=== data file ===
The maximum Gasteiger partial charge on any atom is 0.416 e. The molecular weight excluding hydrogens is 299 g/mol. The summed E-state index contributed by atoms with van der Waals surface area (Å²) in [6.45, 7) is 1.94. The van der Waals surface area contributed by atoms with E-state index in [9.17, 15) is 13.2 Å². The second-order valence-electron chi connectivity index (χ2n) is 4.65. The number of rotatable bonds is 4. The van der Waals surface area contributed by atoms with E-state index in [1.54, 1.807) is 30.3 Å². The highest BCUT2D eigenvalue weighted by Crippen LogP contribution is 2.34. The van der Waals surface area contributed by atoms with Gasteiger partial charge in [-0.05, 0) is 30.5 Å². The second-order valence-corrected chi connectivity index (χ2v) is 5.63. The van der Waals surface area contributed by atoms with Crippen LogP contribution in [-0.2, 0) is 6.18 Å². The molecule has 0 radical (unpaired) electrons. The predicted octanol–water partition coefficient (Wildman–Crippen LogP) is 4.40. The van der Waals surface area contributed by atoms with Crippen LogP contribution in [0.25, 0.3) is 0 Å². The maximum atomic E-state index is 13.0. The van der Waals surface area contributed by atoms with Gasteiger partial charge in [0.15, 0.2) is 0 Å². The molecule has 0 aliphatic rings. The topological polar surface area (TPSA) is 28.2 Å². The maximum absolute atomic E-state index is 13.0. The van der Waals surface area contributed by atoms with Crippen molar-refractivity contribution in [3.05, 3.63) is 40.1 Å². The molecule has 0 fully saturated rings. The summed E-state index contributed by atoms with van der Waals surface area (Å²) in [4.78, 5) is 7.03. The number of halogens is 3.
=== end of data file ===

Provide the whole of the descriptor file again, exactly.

The maximum Gasteiger partial charge on any atom is 0.416 e. The molecular weight excluding hydrogens is 299 g/mol. The summed E-state index contributed by atoms with van der Waals surface area (Å²) in [6.45, 7) is 1.94. The van der Waals surface area contributed by atoms with E-state index in [9.17, 15) is 13.2 Å². The second-order valence-electron chi connectivity index (χ2n) is 4.65. The number of rotatable bonds is 4. The van der Waals surface area contributed by atoms with E-state index in [1.54, 1.807) is 30.3 Å². The highest BCUT2D eigenvalue weighted by Crippen LogP contribution is 2.34. The van der Waals surface area contributed by atoms with Gasteiger partial charge in [-0.05, 0) is 30.5 Å². The second-order valence-corrected chi connectivity index (χ2v) is 5.63. The van der Waals surface area contributed by atoms with Crippen LogP contribution in [-0.2, 0) is 6.18 Å². The molecule has 0 radical (unpaired) electrons. The predicted octanol–water partition coefficient (Wildman–Crippen LogP) is 4.40. The van der Waals surface area contributed by atoms with Crippen LogP contribution in [0.25, 0.3) is 0 Å². The maximum atomic E-state index is 13.0. The van der Waals surface area contributed by atoms with Gasteiger partial charge in [0.15, 0.2) is 0 Å². The molecule has 0 aliphatic rings. The topological polar surface area (TPSA) is 28.2 Å². The maximum absolute atomic E-state index is 13.0. The van der Waals surface area contributed by atoms with Crippen molar-refractivity contribution in [3.05, 3.63) is 40.1 Å². The molecule has 0 fully saturated rings. The summed E-state index contributed by atoms with van der Waals surface area (Å²) in [4.78, 5) is 7.03. The number of halogens is 3.